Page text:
Before scheduling an audit, companies should conduct a self-assessment. Using the applicable controls outlined in SOC 2, the TSC team or a third party should determine if the existing processes and policies meet the requirement. The gaps should be documented, and plans should be made to remediate them before an official SOC 2 audit is scheduled.

Address Gaps

Closing control gaps can take time. Policies and procedures may be missing or out of date. They may not reflect the workflows being used or lack the controls to mitigate risk. Critical areas such as access control and change management may not reflect best practices. All gaps should be addressed before scheduling an audit.

Conduct a Readiness Self-Assessment

Once the gaps have been addressed, conduct a readiness assessment to ensure that the measures work as intended. Whether TSC teams or a third party conducts the readiness assessment, the process should be as comprehensive as possible. This step is the final piece before scheduling an official audit.

Schedule an Audit

SOC 2 audits are performed by an authorized external firm. An audit team will evaluate existing controls and issue a report explaining the findings. Achieving compliance means receiving a seal that can be displayed to indicate adherence to critical security practices. Failing an audit requires businesses to remediate the weaknesses or vulnerabilities before repeating an official SOC 2 audit.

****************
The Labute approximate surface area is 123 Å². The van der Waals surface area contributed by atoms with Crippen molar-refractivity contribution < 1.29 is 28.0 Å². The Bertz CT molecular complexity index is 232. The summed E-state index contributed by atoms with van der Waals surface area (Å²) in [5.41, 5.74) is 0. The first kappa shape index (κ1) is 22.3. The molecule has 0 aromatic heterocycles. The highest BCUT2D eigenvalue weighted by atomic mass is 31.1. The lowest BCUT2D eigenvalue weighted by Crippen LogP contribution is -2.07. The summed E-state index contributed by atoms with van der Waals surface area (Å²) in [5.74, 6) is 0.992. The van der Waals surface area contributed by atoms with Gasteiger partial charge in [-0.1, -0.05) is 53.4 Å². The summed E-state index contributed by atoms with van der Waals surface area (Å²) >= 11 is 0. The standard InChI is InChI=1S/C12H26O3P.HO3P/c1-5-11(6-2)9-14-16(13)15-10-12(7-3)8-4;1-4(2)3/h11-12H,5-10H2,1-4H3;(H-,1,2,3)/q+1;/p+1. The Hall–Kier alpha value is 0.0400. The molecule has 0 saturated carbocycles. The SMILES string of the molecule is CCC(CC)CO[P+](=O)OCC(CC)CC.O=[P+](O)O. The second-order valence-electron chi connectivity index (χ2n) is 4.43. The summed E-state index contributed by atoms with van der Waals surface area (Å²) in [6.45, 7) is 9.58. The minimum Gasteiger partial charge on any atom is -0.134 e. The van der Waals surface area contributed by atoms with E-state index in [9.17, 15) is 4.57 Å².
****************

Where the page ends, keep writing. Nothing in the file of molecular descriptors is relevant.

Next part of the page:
Perform Annual Assessments

After passing the initial SOC 2 audit, organizations must conduct annual reviews to ensure their documentation and controls are current. Performing annual assessments and audits ensures ongoing compliance.

Who Needs SOC 2 Compliance?

Governments and industries often have cybersecurity frameworks in place that organizations must comply with. Healthcare has the Health Insurance Portability and Accountability Act (HIPAA). Education has the Family Educational Rights and Privacy Act (FERPA). For service organizations, SOC 2 has become a recognized standard for data security and privacy.